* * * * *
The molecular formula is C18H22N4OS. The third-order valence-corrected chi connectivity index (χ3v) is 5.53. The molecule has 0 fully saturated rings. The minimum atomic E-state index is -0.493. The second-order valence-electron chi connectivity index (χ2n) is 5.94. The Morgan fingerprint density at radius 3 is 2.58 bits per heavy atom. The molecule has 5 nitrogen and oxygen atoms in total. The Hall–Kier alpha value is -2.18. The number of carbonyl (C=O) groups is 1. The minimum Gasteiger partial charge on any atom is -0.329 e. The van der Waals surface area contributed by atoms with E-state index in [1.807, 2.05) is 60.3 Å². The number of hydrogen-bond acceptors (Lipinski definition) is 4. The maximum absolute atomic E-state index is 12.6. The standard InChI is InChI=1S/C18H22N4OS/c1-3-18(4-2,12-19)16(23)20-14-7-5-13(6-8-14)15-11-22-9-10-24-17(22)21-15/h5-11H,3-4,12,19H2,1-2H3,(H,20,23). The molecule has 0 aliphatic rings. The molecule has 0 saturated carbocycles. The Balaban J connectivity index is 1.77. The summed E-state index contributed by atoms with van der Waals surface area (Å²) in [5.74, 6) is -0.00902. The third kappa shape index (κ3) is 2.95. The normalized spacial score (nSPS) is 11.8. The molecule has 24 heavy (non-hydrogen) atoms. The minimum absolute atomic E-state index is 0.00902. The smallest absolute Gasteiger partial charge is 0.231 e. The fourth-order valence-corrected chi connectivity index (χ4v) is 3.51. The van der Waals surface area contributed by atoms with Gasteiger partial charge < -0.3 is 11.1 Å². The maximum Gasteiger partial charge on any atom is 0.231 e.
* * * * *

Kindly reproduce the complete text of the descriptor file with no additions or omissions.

The molecular formula is C18H22N4OS. The third-order valence-corrected chi connectivity index (χ3v) is 5.53. The molecule has 0 fully saturated rings. The minimum atomic E-state index is -0.493. The second-order valence-electron chi connectivity index (χ2n) is 5.94. The Morgan fingerprint density at radius 3 is 2.58 bits per heavy atom. The molecule has 5 nitrogen and oxygen atoms in total. The Hall–Kier alpha value is -2.18. The number of carbonyl (C=O) groups is 1. The minimum Gasteiger partial charge on any atom is -0.329 e. The van der Waals surface area contributed by atoms with E-state index in [1.807, 2.05) is 60.3 Å². The number of hydrogen-bond acceptors (Lipinski definition) is 4. The maximum absolute atomic E-state index is 12.6. The standard InChI is InChI=1S/C18H22N4OS/c1-3-18(4-2,12-19)16(23)20-14-7-5-13(6-8-14)15-11-22-9-10-24-17(22)21-15/h5-11H,3-4,12,19H2,1-2H3,(H,20,23). The molecule has 0 aliphatic rings. The molecule has 0 saturated carbocycles. The Balaban J connectivity index is 1.77. The summed E-state index contributed by atoms with van der Waals surface area (Å²) in [5.74, 6) is -0.00902. The third kappa shape index (κ3) is 2.95. The normalized spacial score (nSPS) is 11.8. The molecule has 24 heavy (non-hydrogen) atoms. The minimum absolute atomic E-state index is 0.00902. The smallest absolute Gasteiger partial charge is 0.231 e. The fourth-order valence-corrected chi connectivity index (χ4v) is 3.51. The van der Waals surface area contributed by atoms with Gasteiger partial charge < -0.3 is 11.1 Å². The maximum Gasteiger partial charge on any atom is 0.231 e.